“With expectations of continued growth in funding and headcount, some were even committing to proposed [but unbuilt] sites,” Daniels said. 

An office with people working at cluttered desks, computers everywhere, and large windows.
A decade ago, Dropbox once leased over 700,000 square feet of office space at 1800 Owens St. Remote work has led the company to steadily shed its real estate ever since. | Source: Paul Chinn/SF Chronicle/Getty Images

Now, the dynamic has been completely flipped and companies in the market for San Francisco office space do not lack options. Colliers estimates that nearly 30% of offices are currently vacant. Other firms tag the number as high as 36%.

Put in physical terms, some 30 million square feet remain empty. As a visual aid, that’s the equivalent of more than 500 football fields of space or more than 20 Salesforce Towers

The slowdown doesn’t appear to be reversing quickly. Revised data from the state Employment Development Department last month showed that the tech industry is still in the midst of shedding jobs after an already painful year defined by layoffs. 

Waiting for the reset

Since most office buildings are tied to a commercial loan, distressed landlords not collecting steady rent checks have either had to walk away from properties or sell at a steep discount. Only once that cycle is completed—and pre-pandemic rates flushed out—can rent costs finally be reset, experts say. 

Take the 22-story office building at 350 California St. as a model. In September, San Francisco real estate developers SKS Partners and the Swig Company partnered to purchase the property for around $61 million, roughly 75% off the price it went for in 2020. 

With a lower cost burden, the new landlords were able to ink two new office tenants that likely wouldn’t have been able to afford the location previously. In January, nonprofit developer Bridge Housing nabbed the entire 16th floor, while climate innovation coworking company 9Zero took the fourth floor days after.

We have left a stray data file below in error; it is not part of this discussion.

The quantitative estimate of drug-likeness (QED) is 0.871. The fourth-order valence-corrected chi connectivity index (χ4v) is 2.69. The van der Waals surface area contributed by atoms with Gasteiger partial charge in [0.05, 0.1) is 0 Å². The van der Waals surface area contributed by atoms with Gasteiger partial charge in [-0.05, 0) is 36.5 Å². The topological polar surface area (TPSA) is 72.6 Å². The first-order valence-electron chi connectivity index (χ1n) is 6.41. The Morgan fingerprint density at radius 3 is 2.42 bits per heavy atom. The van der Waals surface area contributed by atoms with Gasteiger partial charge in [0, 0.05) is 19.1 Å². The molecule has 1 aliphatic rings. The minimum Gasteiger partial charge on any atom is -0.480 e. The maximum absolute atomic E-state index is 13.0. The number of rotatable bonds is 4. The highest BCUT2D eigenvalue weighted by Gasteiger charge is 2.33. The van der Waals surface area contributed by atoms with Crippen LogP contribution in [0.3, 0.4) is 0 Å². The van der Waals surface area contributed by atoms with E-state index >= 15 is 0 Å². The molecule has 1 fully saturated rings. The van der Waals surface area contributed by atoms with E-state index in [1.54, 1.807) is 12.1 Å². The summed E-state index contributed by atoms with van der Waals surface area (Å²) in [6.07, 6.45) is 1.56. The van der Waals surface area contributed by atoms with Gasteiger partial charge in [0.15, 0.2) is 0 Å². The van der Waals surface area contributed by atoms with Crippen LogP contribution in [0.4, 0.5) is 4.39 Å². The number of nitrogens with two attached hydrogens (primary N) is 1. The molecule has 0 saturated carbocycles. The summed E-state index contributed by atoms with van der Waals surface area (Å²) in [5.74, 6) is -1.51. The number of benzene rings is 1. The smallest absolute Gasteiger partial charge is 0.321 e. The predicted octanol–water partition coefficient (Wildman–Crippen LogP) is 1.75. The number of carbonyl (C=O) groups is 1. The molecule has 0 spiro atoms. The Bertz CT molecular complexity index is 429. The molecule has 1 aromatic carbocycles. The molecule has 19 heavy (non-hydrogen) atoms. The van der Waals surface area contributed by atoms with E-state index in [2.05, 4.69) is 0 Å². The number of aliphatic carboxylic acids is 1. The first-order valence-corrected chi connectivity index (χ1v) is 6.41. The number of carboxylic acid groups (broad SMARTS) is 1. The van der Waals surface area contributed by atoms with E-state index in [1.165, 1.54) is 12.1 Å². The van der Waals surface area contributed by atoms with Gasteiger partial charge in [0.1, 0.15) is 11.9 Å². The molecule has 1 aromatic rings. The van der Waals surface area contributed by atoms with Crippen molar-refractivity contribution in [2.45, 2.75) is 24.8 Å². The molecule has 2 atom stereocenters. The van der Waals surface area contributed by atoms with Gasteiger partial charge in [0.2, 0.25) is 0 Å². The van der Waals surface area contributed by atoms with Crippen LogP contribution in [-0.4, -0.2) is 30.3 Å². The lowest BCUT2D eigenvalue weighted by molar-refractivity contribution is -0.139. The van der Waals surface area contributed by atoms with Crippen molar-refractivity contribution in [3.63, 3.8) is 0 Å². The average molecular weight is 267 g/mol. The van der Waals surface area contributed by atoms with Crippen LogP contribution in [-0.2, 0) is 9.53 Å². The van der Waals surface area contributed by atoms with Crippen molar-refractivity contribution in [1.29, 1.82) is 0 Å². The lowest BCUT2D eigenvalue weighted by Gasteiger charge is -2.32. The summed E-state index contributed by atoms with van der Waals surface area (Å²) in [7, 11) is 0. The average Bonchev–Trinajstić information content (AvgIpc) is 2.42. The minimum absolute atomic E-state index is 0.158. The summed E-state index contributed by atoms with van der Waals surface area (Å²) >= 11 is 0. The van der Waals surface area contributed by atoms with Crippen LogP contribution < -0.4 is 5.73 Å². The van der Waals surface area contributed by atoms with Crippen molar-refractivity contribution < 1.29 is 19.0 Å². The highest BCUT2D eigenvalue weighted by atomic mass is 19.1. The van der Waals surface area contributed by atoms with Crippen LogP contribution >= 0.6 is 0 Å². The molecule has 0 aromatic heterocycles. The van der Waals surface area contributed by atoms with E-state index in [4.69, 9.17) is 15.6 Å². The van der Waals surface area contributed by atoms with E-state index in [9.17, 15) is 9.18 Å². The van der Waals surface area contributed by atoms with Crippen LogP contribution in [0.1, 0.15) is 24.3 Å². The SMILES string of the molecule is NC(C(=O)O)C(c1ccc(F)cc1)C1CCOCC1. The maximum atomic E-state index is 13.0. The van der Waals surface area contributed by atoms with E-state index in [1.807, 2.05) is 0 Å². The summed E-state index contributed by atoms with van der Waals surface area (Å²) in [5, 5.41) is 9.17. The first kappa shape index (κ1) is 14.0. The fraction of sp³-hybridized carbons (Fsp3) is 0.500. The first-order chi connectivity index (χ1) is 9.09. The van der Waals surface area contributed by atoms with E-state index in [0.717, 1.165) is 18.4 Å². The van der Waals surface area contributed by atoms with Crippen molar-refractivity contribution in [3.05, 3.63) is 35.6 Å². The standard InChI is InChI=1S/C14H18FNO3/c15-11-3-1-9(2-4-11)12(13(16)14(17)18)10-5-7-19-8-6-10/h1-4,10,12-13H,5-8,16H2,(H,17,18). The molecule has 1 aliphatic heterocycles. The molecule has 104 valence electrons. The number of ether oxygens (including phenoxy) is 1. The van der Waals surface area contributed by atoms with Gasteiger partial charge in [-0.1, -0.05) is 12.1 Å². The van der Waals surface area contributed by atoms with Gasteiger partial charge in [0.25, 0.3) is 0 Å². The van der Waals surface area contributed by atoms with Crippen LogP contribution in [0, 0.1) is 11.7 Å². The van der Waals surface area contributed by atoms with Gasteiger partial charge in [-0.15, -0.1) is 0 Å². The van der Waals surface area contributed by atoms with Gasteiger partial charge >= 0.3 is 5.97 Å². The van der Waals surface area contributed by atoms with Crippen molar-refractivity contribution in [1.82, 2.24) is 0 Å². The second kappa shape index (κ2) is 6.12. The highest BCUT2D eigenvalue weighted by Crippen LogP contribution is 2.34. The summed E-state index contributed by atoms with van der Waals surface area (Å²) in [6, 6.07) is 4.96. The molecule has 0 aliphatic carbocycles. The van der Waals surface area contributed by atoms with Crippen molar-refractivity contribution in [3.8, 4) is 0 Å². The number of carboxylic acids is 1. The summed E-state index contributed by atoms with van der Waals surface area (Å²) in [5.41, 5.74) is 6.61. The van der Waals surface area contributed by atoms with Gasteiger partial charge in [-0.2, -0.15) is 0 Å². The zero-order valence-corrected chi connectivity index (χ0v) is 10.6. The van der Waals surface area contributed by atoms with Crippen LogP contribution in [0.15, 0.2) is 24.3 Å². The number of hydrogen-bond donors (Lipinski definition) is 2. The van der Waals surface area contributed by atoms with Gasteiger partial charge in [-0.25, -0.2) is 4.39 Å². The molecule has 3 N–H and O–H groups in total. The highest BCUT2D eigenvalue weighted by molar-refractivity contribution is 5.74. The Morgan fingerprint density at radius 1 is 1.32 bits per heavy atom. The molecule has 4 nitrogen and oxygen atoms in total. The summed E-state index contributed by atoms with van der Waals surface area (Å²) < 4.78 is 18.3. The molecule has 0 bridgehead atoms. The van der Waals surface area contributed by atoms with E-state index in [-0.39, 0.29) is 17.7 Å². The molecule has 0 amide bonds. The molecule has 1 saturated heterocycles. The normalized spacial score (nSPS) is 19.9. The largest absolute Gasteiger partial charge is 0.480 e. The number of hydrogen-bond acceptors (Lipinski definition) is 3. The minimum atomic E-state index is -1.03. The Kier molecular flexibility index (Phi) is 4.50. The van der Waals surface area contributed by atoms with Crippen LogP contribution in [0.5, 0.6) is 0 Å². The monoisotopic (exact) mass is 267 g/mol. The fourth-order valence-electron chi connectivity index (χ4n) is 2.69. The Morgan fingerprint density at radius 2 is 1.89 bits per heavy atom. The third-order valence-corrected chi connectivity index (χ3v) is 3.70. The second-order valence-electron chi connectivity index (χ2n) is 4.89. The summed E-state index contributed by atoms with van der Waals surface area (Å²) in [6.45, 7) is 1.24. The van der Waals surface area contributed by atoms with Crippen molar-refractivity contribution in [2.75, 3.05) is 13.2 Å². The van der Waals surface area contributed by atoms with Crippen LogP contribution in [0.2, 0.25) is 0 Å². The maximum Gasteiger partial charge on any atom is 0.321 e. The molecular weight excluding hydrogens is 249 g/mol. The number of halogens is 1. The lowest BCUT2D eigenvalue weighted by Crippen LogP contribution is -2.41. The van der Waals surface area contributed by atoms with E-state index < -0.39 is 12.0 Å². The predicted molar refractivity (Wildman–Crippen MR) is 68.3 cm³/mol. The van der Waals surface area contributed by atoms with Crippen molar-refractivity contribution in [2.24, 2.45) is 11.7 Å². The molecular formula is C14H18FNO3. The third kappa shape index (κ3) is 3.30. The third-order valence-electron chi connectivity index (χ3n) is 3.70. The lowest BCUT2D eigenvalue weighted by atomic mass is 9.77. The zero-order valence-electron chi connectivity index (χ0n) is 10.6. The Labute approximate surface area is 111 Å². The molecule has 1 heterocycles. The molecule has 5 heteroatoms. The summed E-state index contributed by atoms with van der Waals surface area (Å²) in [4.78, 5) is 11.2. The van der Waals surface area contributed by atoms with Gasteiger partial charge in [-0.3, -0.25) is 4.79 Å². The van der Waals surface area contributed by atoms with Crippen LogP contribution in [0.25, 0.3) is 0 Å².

Similarly, the City and County of San Francisco announced it was exiting its lease from 1155 Market St. last month in favor of a discounted deal and newer digs down the street at 1455 Market St., the former home of Uber and Block. 

Whereas the last run on real estate was driven by unicorn startups and Silicon Valley giants, the biggest office leases so far this year are from less-flashy companies taking advantage of lower rents to accommodate their growing headcounts. 

Modern building with large windows under a blue sky, number 505 on the facade, and parked bicycles in front.
This new six-story building was leased by Pinterest before the social media giant put it up for sublease in the wake of the pandemic. | Source: Kevin V. Nguyen/The Standard

Dutch payment processing company Adyen snapped up Pinterest’s entire building at 505 Brannan St. in February, while HR automation software company Rippling just leased nine floors at 430 California St., once entirely occupied by WeWork. 

Meanwhile, with the larger tech industry in retreat, all eyes are fixed upon AI to take the torch. Real estate sources said last week OpenAI is still shopping for more office space despite recently expanding its footprint. 

JLL Senior Analyst Chris Pham said while the focus has been on the large-language model AI companies, the potential for growth in the next few years will come from those who build applications on top of those models, likening them to “the next Uber and Facebook.” 

Citing PricewaterhouseCoopers estimates, Pham’s team estimates that AI companies will lease up to 12 million square feet in San Francisco by 2030. 

But it’s best to keep expectations tempered, others say. AI is still a part of a larger industry going through an existential realignment.

“The current tech turnaround will take a few years to broaden into a much larger growth cycle,” Yasukochi of CBRE said. “Tech still has the highest growth potential for San Francisco since financial and legal have been declining in employment for decades.”